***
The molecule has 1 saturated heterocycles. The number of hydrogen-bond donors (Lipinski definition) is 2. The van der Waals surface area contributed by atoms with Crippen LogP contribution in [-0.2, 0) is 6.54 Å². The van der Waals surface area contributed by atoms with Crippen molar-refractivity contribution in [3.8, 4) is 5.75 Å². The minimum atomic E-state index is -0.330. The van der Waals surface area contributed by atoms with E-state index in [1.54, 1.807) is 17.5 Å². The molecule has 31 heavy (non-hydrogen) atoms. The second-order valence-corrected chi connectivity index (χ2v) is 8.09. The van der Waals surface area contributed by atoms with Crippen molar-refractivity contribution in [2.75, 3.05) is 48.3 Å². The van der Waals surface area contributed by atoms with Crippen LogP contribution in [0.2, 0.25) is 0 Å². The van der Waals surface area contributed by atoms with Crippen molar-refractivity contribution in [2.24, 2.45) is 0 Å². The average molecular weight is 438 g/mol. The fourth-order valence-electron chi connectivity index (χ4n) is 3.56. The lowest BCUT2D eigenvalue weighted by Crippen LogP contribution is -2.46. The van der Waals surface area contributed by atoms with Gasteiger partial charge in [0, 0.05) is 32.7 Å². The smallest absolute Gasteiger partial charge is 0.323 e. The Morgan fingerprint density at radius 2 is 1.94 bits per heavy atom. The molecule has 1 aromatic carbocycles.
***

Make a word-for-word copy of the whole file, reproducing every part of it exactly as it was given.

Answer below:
The molecule has 1 saturated heterocycles. The number of hydrogen-bond donors (Lipinski definition) is 2. The van der Waals surface area contributed by atoms with Crippen LogP contribution in [-0.2, 0) is 6.54 Å². The van der Waals surface area contributed by atoms with Crippen molar-refractivity contribution in [3.8, 4) is 5.75 Å². The minimum atomic E-state index is -0.330. The van der Waals surface area contributed by atoms with E-state index in [1.54, 1.807) is 17.5 Å². The molecule has 31 heavy (non-hydrogen) atoms. The second-order valence-corrected chi connectivity index (χ2v) is 8.09. The van der Waals surface area contributed by atoms with Crippen molar-refractivity contribution in [2.75, 3.05) is 48.3 Å². The van der Waals surface area contributed by atoms with Crippen LogP contribution in [0.2, 0.25) is 0 Å². The van der Waals surface area contributed by atoms with Crippen molar-refractivity contribution in [2.24, 2.45) is 0 Å². The average molecular weight is 438 g/mol. The fourth-order valence-electron chi connectivity index (χ4n) is 3.56. The lowest BCUT2D eigenvalue weighted by Crippen LogP contribution is -2.46. The van der Waals surface area contributed by atoms with Gasteiger partial charge in [0, 0.05) is 32.7 Å². The smallest absolute Gasteiger partial charge is 0.323 e. The Morgan fingerprint density at radius 2 is 1.94 bits per heavy atom. The molecule has 1 aromatic carbocycles.